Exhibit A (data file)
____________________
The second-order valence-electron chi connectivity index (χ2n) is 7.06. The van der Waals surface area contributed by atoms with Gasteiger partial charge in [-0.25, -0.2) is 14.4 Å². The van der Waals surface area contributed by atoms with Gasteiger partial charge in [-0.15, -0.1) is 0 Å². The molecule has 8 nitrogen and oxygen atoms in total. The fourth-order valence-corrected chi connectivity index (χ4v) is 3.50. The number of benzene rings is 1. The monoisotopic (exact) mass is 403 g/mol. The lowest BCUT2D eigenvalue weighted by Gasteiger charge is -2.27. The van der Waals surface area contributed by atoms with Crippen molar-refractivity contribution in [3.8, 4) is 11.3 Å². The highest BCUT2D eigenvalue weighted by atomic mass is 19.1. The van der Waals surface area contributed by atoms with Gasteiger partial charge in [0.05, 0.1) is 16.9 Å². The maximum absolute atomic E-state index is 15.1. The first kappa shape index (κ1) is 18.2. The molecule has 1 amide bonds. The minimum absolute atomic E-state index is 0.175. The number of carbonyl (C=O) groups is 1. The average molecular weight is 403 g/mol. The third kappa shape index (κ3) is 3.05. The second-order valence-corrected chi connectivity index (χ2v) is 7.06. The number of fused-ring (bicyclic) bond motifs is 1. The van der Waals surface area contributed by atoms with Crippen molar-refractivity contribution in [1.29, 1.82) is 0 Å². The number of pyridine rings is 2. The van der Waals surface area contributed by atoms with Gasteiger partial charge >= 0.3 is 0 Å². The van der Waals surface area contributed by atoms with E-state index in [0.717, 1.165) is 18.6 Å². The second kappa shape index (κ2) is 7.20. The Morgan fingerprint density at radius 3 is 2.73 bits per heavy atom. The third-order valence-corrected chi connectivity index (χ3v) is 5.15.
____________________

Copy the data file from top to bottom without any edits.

The second-order valence-electron chi connectivity index (χ2n) is 7.06. The van der Waals surface area contributed by atoms with Gasteiger partial charge in [-0.25, -0.2) is 14.4 Å². The van der Waals surface area contributed by atoms with Gasteiger partial charge in [-0.15, -0.1) is 0 Å². The molecule has 8 nitrogen and oxygen atoms in total. The fourth-order valence-corrected chi connectivity index (χ4v) is 3.50. The number of benzene rings is 1. The monoisotopic (exact) mass is 403 g/mol. The lowest BCUT2D eigenvalue weighted by Gasteiger charge is -2.27. The van der Waals surface area contributed by atoms with Crippen molar-refractivity contribution in [3.8, 4) is 11.3 Å². The highest BCUT2D eigenvalue weighted by atomic mass is 19.1. The van der Waals surface area contributed by atoms with Gasteiger partial charge in [0.05, 0.1) is 16.9 Å². The maximum absolute atomic E-state index is 15.1. The first kappa shape index (κ1) is 18.2. The molecule has 1 amide bonds. The minimum absolute atomic E-state index is 0.175. The number of carbonyl (C=O) groups is 1. The average molecular weight is 403 g/mol. The third kappa shape index (κ3) is 3.05. The second-order valence-corrected chi connectivity index (χ2v) is 7.06. The number of fused-ring (bicyclic) bond motifs is 1. The van der Waals surface area contributed by atoms with Crippen molar-refractivity contribution in [1.29, 1.82) is 0 Å². The number of pyridine rings is 2. The van der Waals surface area contributed by atoms with Gasteiger partial charge >= 0.3 is 0 Å². The van der Waals surface area contributed by atoms with E-state index in [0.717, 1.165) is 18.6 Å². The second kappa shape index (κ2) is 7.20. The Morgan fingerprint density at radius 3 is 2.73 bits per heavy atom. The third-order valence-corrected chi connectivity index (χ3v) is 5.15.